Oil rose $2 a barrel on Monday on the prospect of even tighter supplies loomed over the market as the Group of Seven nations promised to tighten the squeeze on Russian President Vladimir Putin’s war chest while actually lowering energy prices.
Brent crude futures settled $1.97, or 1.7% higher, at $115.09 a barrel, while U.S. West Texas Intermediate crude closed up $1.95, or 1.8%, at $109.57 a barrel.
The group of wealthy nations vowed to stand with Ukraine “for as long as it takes”, proposing to cap the price of Russian oil as part of new sanctions to hit Moscow’s finances.
“I think if they were to implement a price cap on sale and purchase of Russian oil, it’s difficult for me to imagine how this is going to be implemented, especially when China and India have become Russia’s biggest customers,” said Houston-based oil consultant Andrew Lipow.
Commonwealth Bank of Australia analyst Vivek Dhar noted that there was “nothing stopping Russia from banning oil and refined product exports to G7 economies in response to a price cap, exacerbating shortage conditions in global oil and refined product markets.”
The international community should explore all options to alleviate tight energy supplies, including talks with producing nations like Iran and Venezuela, a French presidency official said. Both OPEC members’ oil exports have been curbed by U.S. sanctions.
Both crude benchmarks closed down for the second week in a row on Friday as interest rate hikes in key economies strengthened the dollar and fanned fears of a global recession.
Recession fears and expectations of more interest rate hikes have caused volatility and risk aversion in the futures markets, with some energy investors and traders paring back, while spot crude prices have remained strong on high demand and a supply crunch.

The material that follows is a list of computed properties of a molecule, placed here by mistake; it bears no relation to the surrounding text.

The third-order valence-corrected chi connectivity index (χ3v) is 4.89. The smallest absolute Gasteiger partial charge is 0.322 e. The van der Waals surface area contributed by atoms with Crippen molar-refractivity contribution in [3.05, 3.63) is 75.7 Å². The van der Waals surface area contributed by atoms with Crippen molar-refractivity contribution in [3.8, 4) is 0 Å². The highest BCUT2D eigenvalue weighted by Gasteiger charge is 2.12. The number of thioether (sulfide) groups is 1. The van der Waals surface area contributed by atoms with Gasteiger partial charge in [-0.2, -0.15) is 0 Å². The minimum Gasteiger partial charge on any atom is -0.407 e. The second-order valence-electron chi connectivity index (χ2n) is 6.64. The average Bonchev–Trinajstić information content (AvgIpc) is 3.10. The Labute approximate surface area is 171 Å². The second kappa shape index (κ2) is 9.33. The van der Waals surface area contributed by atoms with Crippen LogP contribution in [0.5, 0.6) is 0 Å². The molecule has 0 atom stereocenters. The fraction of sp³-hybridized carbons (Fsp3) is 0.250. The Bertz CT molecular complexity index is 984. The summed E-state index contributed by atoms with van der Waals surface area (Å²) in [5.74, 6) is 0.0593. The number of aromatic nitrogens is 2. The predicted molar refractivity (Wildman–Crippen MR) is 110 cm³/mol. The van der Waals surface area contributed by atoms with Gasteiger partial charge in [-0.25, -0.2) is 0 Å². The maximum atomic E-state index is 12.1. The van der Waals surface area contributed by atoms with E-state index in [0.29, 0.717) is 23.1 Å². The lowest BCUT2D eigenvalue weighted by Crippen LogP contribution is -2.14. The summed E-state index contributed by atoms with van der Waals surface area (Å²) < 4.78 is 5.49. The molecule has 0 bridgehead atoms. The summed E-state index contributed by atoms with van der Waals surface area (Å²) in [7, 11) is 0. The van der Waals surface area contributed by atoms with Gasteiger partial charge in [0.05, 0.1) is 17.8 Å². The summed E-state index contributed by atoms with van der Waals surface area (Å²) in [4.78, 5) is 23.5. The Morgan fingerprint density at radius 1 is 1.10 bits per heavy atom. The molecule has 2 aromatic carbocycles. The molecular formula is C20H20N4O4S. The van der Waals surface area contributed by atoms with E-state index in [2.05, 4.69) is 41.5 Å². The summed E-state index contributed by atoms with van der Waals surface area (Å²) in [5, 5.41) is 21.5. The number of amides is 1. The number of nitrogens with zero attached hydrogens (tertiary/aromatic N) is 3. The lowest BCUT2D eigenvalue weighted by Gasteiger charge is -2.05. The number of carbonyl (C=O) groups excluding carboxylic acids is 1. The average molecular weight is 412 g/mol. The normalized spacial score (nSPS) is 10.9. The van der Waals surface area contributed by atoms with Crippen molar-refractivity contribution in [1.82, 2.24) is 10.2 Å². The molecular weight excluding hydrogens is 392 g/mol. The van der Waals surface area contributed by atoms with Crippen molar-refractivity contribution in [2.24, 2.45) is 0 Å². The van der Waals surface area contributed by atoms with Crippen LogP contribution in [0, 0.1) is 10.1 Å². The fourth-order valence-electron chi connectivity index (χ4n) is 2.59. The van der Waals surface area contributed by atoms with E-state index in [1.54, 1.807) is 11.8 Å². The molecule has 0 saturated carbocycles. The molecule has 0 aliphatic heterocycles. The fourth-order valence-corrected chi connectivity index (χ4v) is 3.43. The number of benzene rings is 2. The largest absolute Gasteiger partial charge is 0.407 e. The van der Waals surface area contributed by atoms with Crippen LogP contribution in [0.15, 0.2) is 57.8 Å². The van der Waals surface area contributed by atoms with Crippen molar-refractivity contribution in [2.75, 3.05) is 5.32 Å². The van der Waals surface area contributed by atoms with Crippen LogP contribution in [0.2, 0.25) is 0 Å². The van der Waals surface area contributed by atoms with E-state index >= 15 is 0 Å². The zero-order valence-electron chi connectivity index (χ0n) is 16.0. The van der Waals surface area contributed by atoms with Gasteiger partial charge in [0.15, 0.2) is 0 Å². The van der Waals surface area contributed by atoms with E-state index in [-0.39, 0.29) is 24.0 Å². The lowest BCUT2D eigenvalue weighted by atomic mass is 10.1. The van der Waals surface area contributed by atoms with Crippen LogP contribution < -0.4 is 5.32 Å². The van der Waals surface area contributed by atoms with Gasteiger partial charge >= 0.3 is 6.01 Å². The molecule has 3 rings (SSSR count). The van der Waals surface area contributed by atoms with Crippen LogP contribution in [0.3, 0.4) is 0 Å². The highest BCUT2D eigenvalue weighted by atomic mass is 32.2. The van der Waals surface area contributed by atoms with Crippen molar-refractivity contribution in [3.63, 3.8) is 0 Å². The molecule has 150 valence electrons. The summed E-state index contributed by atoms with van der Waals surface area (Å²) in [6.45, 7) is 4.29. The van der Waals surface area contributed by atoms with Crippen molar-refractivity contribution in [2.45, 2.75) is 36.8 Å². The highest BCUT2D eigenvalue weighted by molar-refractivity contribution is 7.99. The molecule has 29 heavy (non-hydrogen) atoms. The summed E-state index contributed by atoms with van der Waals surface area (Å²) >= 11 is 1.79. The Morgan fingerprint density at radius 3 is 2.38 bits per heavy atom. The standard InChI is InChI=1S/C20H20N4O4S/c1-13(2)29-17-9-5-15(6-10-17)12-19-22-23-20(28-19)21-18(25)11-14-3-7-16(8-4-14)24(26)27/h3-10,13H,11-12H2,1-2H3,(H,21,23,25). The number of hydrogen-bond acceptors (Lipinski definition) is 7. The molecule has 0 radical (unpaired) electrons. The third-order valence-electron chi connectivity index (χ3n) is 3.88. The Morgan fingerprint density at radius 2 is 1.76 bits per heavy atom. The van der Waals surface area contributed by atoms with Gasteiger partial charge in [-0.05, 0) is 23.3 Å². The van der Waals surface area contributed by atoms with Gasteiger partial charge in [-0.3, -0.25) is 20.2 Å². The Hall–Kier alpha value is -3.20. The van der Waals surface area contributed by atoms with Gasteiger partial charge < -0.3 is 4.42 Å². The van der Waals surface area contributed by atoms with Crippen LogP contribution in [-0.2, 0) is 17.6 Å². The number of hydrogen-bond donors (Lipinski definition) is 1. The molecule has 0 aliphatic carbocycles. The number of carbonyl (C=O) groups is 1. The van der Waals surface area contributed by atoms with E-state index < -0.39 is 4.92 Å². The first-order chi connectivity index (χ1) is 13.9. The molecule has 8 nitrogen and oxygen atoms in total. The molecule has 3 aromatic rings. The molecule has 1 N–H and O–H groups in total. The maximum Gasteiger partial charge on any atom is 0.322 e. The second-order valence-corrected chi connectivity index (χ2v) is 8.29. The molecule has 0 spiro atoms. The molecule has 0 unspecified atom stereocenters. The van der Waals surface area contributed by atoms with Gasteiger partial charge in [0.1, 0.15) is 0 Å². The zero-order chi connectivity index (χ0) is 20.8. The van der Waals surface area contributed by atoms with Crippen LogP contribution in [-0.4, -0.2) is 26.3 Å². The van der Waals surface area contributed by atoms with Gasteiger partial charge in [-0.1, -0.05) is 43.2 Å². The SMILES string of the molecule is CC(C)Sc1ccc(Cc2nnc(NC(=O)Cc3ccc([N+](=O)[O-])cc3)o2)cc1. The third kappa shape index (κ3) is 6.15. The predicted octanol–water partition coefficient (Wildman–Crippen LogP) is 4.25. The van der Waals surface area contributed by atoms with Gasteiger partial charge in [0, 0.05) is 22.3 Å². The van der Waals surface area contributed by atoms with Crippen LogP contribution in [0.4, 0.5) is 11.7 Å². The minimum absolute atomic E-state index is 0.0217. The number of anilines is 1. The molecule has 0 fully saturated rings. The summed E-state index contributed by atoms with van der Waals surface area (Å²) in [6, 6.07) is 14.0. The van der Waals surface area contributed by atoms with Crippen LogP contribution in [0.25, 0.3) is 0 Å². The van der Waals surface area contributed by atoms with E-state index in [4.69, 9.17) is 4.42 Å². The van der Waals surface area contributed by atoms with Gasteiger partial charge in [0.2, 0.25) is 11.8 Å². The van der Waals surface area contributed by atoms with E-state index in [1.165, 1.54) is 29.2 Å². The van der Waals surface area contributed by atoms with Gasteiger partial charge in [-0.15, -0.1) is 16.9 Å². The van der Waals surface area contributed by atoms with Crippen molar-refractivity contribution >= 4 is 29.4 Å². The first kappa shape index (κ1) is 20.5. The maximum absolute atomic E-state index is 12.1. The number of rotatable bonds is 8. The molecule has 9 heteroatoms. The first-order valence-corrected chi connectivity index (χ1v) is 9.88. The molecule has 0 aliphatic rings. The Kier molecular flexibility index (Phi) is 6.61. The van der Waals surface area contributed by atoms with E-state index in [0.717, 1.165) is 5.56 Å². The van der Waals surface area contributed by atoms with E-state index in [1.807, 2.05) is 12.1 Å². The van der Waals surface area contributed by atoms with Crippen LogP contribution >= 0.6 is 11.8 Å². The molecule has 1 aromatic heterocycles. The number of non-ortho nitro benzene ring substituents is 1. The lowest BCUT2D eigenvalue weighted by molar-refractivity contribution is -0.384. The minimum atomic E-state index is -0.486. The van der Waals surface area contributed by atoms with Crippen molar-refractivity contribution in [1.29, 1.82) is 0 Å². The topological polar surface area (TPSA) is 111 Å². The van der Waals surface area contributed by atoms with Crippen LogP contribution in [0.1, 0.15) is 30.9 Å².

For now, pressing supply worries outweighed growth concerns.
Members of the Organization of the Petroleum Exporting Countries and their allies including Russia, known as OPEC+, will probably stick to a plan for accelerated oil output increases in August when they meet on Thursday, sources said.
The producer group also trimmed its projected 2022 oil market surplus to 1 million barrels per day (bpd), down from 1.4 million bpd previously, a report seen by Reuters showed.
OPEC member Libya said on Monday it might have to halt exports in the Gulf of Sirte area within 72 hours amid unrest that has restricted production.
Adding to the supply woes, Ecuador also said it could suspend oil production completely within 48 hours amid anti-government protests in which at least six people have died.
Traders also waited for news on when market-moving U.S. government oil inventory and other data would be published after it was not released last week due to server issues.
U.S. crude oil, distillate and gasoline inventories likely fell last week, a preliminary Reuters poll showed on Monday.